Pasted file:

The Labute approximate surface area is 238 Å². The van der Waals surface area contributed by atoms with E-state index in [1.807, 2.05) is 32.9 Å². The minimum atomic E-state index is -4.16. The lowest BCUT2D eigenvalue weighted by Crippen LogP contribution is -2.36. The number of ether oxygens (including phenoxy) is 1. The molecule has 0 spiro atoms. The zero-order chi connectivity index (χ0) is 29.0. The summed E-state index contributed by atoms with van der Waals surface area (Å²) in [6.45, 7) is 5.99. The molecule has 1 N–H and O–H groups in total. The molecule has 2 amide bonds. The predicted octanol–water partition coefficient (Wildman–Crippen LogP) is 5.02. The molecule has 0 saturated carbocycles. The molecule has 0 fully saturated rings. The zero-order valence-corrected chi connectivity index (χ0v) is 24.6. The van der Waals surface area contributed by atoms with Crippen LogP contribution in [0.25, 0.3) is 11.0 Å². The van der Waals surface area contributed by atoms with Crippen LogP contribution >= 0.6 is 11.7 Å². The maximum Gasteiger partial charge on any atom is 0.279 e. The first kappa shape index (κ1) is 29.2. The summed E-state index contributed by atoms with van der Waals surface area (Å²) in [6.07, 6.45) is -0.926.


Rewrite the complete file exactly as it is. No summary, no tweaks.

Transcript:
The Labute approximate surface area is 238 Å². The van der Waals surface area contributed by atoms with E-state index in [1.807, 2.05) is 32.9 Å². The minimum atomic E-state index is -4.16. The lowest BCUT2D eigenvalue weighted by Crippen LogP contribution is -2.36. The number of ether oxygens (including phenoxy) is 1. The molecule has 0 spiro atoms. The zero-order chi connectivity index (χ0) is 29.0. The summed E-state index contributed by atoms with van der Waals surface area (Å²) in [6.45, 7) is 5.99. The molecule has 1 N–H and O–H groups in total. The molecule has 2 amide bonds. The predicted octanol–water partition coefficient (Wildman–Crippen LogP) is 5.02. The molecule has 0 saturated carbocycles. The molecule has 0 fully saturated rings. The zero-order valence-corrected chi connectivity index (χ0v) is 24.6. The van der Waals surface area contributed by atoms with Crippen LogP contribution in [0.25, 0.3) is 11.0 Å². The van der Waals surface area contributed by atoms with Crippen LogP contribution >= 0.6 is 11.7 Å². The maximum Gasteiger partial charge on any atom is 0.279 e. The first kappa shape index (κ1) is 29.2. The summed E-state index contributed by atoms with van der Waals surface area (Å²) in [6.07, 6.45) is -0.926.